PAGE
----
In this fascinating episode of the Digital Supply Chain Podcast, I had the pleasure of speaking with supply chain superstar Maria Villablanca, the Co-founder and CEO of Future Insights Network. Maria brings decades of experience and unique insights from her journey through the world of supply chain and manufacturing.
We explored the importance of diversity in the supply chain space. Maria shared her thoughts on not just the representation aspect of diversity but the vital role of diverse thought in driving innovation. We also touched on the significance of gender diversity and the need for more women to step into leadership roles.
The conversation moved to the crucial aspect of digital transformation and its impact on supply chains, making them more resilient, efficient, and transparent. Maria highlighted the importance of understanding what problem you're trying to solve before implementing new technologies.
A major theme we touched on was the need for supply chain leaders to be communicators and storytellers. Maria emphasizes the value of stepping into the light, breaking down silos, and conveying your message effectively to ensure business value is understood.
Maria shared her views on the future trends shaping the supply chain industry, with visibility and transparency being top of the list. We discussed how supply chain leaders can seize these opportunities to drive value, become more competitive, and even emerge as CEOs.
Join us on this enlightening episode to gain a fresh perspective on the supply chain's role in today's rapidly evolving business landscape. I promise, you won't want to miss it. You can also check out the video version of this podcast on YouTube.
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we have a huge responsibility to demonstrate how attractive supply chain is as a career prospect and also how empowering it is to be in a position where you have such influence over shaping the world. So we are 80% of the polluters. And imagine being able to be at the cutting edge of innovation to solve that problem.Tom Raftery:
Good morning, good afternoon, or good evening, wherever you are in the world. This is the Digital Supply Chain podcast, the number one podcast focusing on the digitization of supply chain, and I'm your host, Tom Raftery. Hi everyone. Welcome to the Digital Supply Chain Podcast. My name is Tom Raftery and quick update. I have had the bandages removed from my face, stitches out yesterday, wearing the glasses just to hide a bit of bruising and scarring that's there. So it's all going much better than expected. Couple of days time glasses will be off. I'll be back to the ugly old me that you're used to seeing on the podcast.. So . Anyway, on with the show, with me on the show today, I have my special guest, Maria. Maria, welcome to the podcast. Would you like to introduce yourself?Maria Villablanca:
Thanks, Tom. Thanks for having me. And, thank you for giving me the opportunity to chat with you. And for those of you listening to be here. My name is Maria Villablanca. I am the co founder and CEO of the Future Insights Network, which is a network of senior supply chain and manufacturing and digital leaders. I'm also a podcast host. I've got a podcast called Transform Talks. I'm about 180 episodes in, and I'd like to talk about transformation in the supply chain. I write newsletters. Generally, I like to be everywhere that people are talking about transformation in supply chain and manufacturing.Tom Raftery:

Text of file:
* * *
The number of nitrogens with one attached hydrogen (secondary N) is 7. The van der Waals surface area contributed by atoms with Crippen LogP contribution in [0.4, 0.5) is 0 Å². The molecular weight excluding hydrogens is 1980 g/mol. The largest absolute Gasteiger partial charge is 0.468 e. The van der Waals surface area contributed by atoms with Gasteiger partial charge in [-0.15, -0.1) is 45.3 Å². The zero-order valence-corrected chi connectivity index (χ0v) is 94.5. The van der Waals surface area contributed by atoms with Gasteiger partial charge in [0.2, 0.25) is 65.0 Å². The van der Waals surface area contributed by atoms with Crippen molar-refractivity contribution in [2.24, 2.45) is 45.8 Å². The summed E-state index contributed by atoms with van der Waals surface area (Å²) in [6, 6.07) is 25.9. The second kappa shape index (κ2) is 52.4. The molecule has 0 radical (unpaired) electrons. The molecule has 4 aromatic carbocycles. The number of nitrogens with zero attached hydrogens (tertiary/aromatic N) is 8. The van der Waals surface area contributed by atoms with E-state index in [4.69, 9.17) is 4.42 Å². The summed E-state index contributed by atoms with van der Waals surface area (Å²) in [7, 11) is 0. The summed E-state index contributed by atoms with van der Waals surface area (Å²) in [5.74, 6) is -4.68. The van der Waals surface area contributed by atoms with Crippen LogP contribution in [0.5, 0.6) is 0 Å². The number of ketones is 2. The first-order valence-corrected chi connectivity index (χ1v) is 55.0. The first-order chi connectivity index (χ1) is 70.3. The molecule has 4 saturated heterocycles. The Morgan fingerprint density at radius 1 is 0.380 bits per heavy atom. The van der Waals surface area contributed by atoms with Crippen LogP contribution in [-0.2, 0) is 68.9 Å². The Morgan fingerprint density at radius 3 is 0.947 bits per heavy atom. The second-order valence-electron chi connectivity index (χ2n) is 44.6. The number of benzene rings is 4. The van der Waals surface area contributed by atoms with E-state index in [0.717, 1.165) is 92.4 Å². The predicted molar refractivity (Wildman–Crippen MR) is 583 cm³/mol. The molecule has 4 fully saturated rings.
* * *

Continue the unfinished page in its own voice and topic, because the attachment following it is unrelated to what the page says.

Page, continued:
Okay, and you have been in supply chain for quite a while, Maria. And as you said, 180 episodes into your podcast. So that's great. And I was a guest on one of your episodes of the podcast. Thank you for that. So. You're into transformation. What kinds of transformations have you seen in the supply chain space through your 180 episodes and through all your, years working in supply chain?Maria Villablanca:
Well, it's a funny, funny thing. I didn't even realize that I had been in this space for so long. Right out of college, I got a job in Latin America running a joint venture between a California winery and a Chilean winery. And I kind of did all sorts of jobs, including sourcing, procurement. My background's commercial, so a lot of the business sales, marketing, et cetera. But I was very much in the factories, as it were, because I was also one of the only people in Chile that could speak English in a business capacity, as well as, in understanding manufacturing. So I got to tour quite a lot of, organizations. So. I've seen it evolve since the, mid nineties, really. And to me, transformation is not just about digital transformation. I started this business with my business partner because I remember being in a room full of senior supply chain executives at a conference I was at many years ago, maybe about 10 years ago, talking about digital transformation, and there was so much confusion in the room. There was so much, head scratching. And these were the most senior people in the space, and I thought, Oh my goodness, if this is the, if this is the reaction from some of the biggest companies in the world and some of the biggest people in the world, what hope is there for everybody else? And so, I started having conversations around digital transformation. So how do you get an large behemoth of an organization with legacy systems with tens of thousands of people to move from antiquated technologies, if that's possible or you know, analog processes Yeah to digital. And so then the pandemic hit then all the crisis that's going on in the world has hit and it quickly evolved from conversations around digital transformation to conversations in general about business transformation operating model transformation, leadership transformation. So we talk about all things in how businesses transform themselves to operate in the era that we live in today.Tom Raftery:
Okay. And one of the transformations I guess you have to have seen, not digital, but personnel wise, is there are now far more, still not enough, but far more women in supply chain, right?Maria Villablanca: